I have been on a number of canoe trips in my life (not a great number, but several). I have had to portage the boats down long stretches of dried up creeks (that one was with a large group and my dad took the wrong fork in the river). I have been sunburned and so sore my arms no longer worked. I have been dunked in the water and smashed my fingers against the hull and various obstacles. However, the most enjoyable time was when two of my friends, one of their dads, and I took an overnight trip down the Kansas River.
It was a warm summer day and we put into the water on a tributary river. It almost didn’t look like a legitimate place to put in; the bank was below an overpass and my friend’s dad had to drive down an unused, grass-covered road to reach a place were we could unload the pair of canoes.
It was already late in the day and I can’t say I remember many cars using the overpass, but even if there had been, we were quickly far enough down stream that all we could see were tree covered banks and brown water beneath us. The journey to the Kansas River did not take too long, but it was not immediate, so just as we became used to the water we were on, we slipped out into the larger river with a jolt.
The Kansas River was wider, but moved faster and as we casually paddled along, we had to dodged tree limbs and sandbars as bugs filled air searching for some people to eat (or at least annoy). The banks made of sticky mud that rose high over the river made low from minimal rain. We chatted and joked and watched as the shadows grew longer and the day later. We were a band of intrepid explorers invading a new land. Hostile enemies could be hiding anywhere. We were certain some water-breathers must be trailing in our wake, ready to leap out and catch us unprepared if we stopped or dangled a hand too deep into the muddy water.
As the day grew too late to continue, we angled toward a sandbar along the right hand side of the river and quickly pulled our canoe’s onto the fine sand and unloaded our supplies. The sandbar had plenty of debris ranging from logs and twisted branches to lost artifacts of the people who once lived in this new land.
Knowing we needed light and protection from the night, we gathered rocks and dug a pit in the sand. The logs and branches made for an excellent fire and a warm meal. My friend’s dad setup his tent and climbed inside to recharge for the next day. The rest of us knew it was far too dangerous to go to sleep without a watch. Anything might take advantage of our weakness and overrun the camp. Therefore, we took it in turn to keep a watch through the dark hours of the night. We had our survival knives and were prepared.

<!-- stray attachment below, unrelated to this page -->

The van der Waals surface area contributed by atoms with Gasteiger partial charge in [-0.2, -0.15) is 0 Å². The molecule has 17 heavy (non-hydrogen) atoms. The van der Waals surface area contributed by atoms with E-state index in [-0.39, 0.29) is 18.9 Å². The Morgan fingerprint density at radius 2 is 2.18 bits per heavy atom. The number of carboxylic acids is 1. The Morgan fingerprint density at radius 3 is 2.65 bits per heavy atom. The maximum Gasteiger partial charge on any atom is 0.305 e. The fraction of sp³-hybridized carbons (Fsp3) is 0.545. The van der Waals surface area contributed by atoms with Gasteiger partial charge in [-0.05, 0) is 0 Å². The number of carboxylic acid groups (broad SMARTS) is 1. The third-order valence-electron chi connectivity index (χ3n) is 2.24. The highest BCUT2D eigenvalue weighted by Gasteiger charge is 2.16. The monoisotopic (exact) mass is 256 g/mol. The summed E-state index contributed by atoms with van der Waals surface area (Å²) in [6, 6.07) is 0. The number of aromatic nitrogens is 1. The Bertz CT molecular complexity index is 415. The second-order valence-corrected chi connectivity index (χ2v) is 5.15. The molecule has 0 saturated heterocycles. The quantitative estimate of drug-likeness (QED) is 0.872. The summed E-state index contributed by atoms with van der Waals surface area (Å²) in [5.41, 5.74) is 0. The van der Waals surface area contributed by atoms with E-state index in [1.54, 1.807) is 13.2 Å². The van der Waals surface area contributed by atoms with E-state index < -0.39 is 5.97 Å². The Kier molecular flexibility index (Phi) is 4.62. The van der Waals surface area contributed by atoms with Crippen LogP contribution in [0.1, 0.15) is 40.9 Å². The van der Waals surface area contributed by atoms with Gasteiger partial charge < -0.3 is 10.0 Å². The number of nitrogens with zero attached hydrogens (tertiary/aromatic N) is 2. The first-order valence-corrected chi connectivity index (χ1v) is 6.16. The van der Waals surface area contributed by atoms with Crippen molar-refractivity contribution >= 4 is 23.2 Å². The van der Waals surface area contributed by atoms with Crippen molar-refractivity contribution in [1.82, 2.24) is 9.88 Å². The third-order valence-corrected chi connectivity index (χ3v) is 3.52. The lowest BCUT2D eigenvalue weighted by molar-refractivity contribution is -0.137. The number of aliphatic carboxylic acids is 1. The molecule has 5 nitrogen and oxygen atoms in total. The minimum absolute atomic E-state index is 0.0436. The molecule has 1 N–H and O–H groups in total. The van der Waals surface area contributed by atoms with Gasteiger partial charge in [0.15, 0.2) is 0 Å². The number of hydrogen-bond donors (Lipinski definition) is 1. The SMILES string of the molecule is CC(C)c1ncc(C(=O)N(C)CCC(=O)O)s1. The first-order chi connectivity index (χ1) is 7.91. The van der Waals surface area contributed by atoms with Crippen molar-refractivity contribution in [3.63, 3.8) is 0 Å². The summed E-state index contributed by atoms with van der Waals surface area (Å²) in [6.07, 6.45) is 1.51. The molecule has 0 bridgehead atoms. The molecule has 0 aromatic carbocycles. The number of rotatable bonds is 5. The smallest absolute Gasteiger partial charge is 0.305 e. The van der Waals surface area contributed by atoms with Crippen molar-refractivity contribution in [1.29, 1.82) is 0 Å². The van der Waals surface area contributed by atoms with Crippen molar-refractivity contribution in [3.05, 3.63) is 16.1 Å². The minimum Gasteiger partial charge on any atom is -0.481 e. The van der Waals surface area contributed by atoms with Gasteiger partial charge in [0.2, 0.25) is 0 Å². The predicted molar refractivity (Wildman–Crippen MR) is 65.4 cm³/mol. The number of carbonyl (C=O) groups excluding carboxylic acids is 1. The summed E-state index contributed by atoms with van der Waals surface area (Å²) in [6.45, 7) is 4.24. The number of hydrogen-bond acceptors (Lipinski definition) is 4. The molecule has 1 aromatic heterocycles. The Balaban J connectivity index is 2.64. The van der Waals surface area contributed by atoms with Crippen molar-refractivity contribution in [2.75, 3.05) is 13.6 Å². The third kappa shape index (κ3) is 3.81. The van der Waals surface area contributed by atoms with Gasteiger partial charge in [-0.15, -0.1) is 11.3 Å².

While two of us should have gone immediately to sleep, the threat of the night and the captivating dancing of the fire, with its rich and powerful smell, kept us from turning in immediately. So, we shared the first part of the watch, each taking position in different parts of the campsite to look for trouble.
Unfortunately, we had not anticipated the extent of the effort to make it that far into enemy lands and we all grew sleepy. The two of us on the later watches settled down to sleep. The trouble was, our third could not hold off the enticing call of sleep and never woke the others of us for our turn. So the camp sat unguarded and unprotected as the fire slowly burned down to a pile of embers that finally died away.
Now you might wonder if those water dwellers crawled out from the depths of that muddy river and gorged themselves on our entrails. Or perhaps some flying beast carried one or more of us away. It was definitely a possibility, but our luck held through the night and we woke with the morning light. (Though I am sure there were wing marks and claw prints of some large flying lizard that had inspected the camp as we slumbered.)
That day was filled with paddling, races, swimming, and before we reach the end of the journey, sunburns and limbs that ached from the abuse of paddling those heavy metal crafts down the river. At the journey’s end, my friends mother, perhaps psychic, since this was before cell phones were prevalent, was waiting with the car. Half starved, we loaded our faithful transports that had carried us through unknown lands, and then headed home into the fading sun.